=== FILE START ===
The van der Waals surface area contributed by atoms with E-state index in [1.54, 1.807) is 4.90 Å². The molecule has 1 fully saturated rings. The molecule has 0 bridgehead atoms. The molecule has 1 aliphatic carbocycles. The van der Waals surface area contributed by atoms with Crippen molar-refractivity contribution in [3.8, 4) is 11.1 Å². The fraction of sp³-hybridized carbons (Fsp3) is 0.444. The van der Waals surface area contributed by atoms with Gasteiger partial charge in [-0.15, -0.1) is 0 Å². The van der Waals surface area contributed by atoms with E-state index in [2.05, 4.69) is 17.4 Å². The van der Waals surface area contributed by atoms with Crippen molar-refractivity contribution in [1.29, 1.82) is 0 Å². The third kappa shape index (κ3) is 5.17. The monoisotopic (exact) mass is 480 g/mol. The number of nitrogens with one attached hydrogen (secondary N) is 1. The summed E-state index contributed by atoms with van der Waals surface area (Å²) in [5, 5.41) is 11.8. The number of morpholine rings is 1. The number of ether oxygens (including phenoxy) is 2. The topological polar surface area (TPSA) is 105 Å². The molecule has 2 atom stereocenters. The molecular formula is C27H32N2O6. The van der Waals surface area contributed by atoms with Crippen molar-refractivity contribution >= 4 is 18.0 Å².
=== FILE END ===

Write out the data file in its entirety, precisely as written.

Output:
The van der Waals surface area contributed by atoms with E-state index in [1.54, 1.807) is 4.90 Å². The molecule has 1 fully saturated rings. The molecule has 0 bridgehead atoms. The molecule has 1 aliphatic carbocycles. The van der Waals surface area contributed by atoms with Crippen molar-refractivity contribution in [3.8, 4) is 11.1 Å². The fraction of sp³-hybridized carbons (Fsp3) is 0.444. The van der Waals surface area contributed by atoms with Gasteiger partial charge in [-0.15, -0.1) is 0 Å². The van der Waals surface area contributed by atoms with E-state index in [2.05, 4.69) is 17.4 Å². The van der Waals surface area contributed by atoms with Crippen molar-refractivity contribution in [1.29, 1.82) is 0 Å². The third kappa shape index (κ3) is 5.17. The monoisotopic (exact) mass is 480 g/mol. The number of nitrogens with one attached hydrogen (secondary N) is 1. The summed E-state index contributed by atoms with van der Waals surface area (Å²) in [5, 5.41) is 11.8. The number of morpholine rings is 1. The number of ether oxygens (including phenoxy) is 2. The topological polar surface area (TPSA) is 105 Å². The molecule has 2 atom stereocenters. The molecular formula is C27H32N2O6. The van der Waals surface area contributed by atoms with Crippen molar-refractivity contribution >= 4 is 18.0 Å².